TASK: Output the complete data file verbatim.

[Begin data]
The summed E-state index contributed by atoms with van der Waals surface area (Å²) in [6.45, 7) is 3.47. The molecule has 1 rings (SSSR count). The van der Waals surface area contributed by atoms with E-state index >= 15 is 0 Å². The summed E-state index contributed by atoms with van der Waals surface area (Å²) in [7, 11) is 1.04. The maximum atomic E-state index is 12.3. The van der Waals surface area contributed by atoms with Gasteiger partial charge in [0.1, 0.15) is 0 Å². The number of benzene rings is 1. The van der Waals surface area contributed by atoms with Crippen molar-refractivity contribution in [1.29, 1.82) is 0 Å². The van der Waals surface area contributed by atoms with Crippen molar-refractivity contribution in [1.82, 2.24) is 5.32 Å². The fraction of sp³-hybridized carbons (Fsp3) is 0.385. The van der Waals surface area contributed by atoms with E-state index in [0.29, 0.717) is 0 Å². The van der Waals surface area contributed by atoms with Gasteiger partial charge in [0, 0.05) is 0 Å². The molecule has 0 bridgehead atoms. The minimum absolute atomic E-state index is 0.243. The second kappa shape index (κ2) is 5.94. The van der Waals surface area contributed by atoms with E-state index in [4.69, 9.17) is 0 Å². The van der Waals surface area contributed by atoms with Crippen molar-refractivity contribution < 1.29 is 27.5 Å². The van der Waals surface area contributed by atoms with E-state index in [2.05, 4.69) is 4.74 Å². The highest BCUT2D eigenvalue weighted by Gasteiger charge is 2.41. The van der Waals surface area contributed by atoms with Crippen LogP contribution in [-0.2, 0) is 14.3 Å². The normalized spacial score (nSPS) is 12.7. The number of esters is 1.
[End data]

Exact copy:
The summed E-state index contributed by atoms with van der Waals surface area (Å²) in [6.45, 7) is 3.47. The molecule has 1 rings (SSSR count). The van der Waals surface area contributed by atoms with E-state index >= 15 is 0 Å². The summed E-state index contributed by atoms with van der Waals surface area (Å²) in [7, 11) is 1.04. The maximum atomic E-state index is 12.3. The van der Waals surface area contributed by atoms with Gasteiger partial charge in [0.1, 0.15) is 0 Å². The number of benzene rings is 1. The van der Waals surface area contributed by atoms with Crippen molar-refractivity contribution in [1.29, 1.82) is 0 Å². The van der Waals surface area contributed by atoms with Crippen molar-refractivity contribution in [1.82, 2.24) is 5.32 Å². The fraction of sp³-hybridized carbons (Fsp3) is 0.385. The van der Waals surface area contributed by atoms with E-state index in [0.29, 0.717) is 0 Å². The van der Waals surface area contributed by atoms with Gasteiger partial charge in [0, 0.05) is 0 Å². The molecule has 0 bridgehead atoms. The minimum absolute atomic E-state index is 0.243. The second kappa shape index (κ2) is 5.94. The van der Waals surface area contributed by atoms with E-state index in [4.69, 9.17) is 0 Å². The van der Waals surface area contributed by atoms with Crippen molar-refractivity contribution < 1.29 is 27.5 Å². The van der Waals surface area contributed by atoms with E-state index in [2.05, 4.69) is 4.74 Å². The highest BCUT2D eigenvalue weighted by Gasteiger charge is 2.41. The van der Waals surface area contributed by atoms with Crippen LogP contribution in [-0.2, 0) is 14.3 Å². The normalized spacial score (nSPS) is 12.7. The number of esters is 1.